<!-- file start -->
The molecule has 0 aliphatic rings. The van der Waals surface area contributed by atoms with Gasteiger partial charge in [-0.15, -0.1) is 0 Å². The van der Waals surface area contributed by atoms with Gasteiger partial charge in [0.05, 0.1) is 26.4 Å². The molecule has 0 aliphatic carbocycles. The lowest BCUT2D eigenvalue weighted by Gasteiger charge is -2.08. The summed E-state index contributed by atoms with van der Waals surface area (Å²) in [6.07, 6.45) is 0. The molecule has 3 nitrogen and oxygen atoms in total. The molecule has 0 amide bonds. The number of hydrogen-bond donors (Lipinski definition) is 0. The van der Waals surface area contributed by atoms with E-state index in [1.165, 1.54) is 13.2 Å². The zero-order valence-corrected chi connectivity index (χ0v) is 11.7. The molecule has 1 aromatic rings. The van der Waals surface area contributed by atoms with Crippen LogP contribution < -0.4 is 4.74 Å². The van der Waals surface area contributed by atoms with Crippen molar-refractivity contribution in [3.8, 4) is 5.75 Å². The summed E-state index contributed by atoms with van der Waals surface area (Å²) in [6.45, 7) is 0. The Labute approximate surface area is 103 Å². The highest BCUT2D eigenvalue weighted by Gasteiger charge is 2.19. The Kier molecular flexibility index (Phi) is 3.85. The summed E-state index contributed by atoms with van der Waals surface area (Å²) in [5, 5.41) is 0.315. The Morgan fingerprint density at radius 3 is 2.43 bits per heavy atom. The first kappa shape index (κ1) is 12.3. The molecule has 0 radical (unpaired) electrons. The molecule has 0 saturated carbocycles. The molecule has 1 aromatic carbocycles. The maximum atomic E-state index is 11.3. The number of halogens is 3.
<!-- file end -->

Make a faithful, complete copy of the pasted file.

The molecule has 0 aliphatic rings. The van der Waals surface area contributed by atoms with Gasteiger partial charge in [-0.15, -0.1) is 0 Å². The van der Waals surface area contributed by atoms with Gasteiger partial charge in [0.05, 0.1) is 26.4 Å². The molecule has 0 aliphatic carbocycles. The lowest BCUT2D eigenvalue weighted by Gasteiger charge is -2.08. The summed E-state index contributed by atoms with van der Waals surface area (Å²) in [6.07, 6.45) is 0. The molecule has 3 nitrogen and oxygen atoms in total. The molecule has 0 amide bonds. The number of hydrogen-bond donors (Lipinski definition) is 0. The van der Waals surface area contributed by atoms with E-state index in [1.165, 1.54) is 13.2 Å². The zero-order valence-corrected chi connectivity index (χ0v) is 11.7. The molecule has 1 aromatic rings. The van der Waals surface area contributed by atoms with Crippen LogP contribution < -0.4 is 4.74 Å². The van der Waals surface area contributed by atoms with Crippen molar-refractivity contribution in [3.8, 4) is 5.75 Å². The summed E-state index contributed by atoms with van der Waals surface area (Å²) in [6.45, 7) is 0. The Labute approximate surface area is 103 Å². The highest BCUT2D eigenvalue weighted by Gasteiger charge is 2.19. The Kier molecular flexibility index (Phi) is 3.85. The summed E-state index contributed by atoms with van der Waals surface area (Å²) in [5, 5.41) is 0.315. The Morgan fingerprint density at radius 3 is 2.43 bits per heavy atom. The first kappa shape index (κ1) is 12.3. The molecule has 0 radical (unpaired) electrons. The molecule has 0 saturated carbocycles. The molecule has 1 aromatic carbocycles. The maximum atomic E-state index is 11.3. The number of halogens is 3.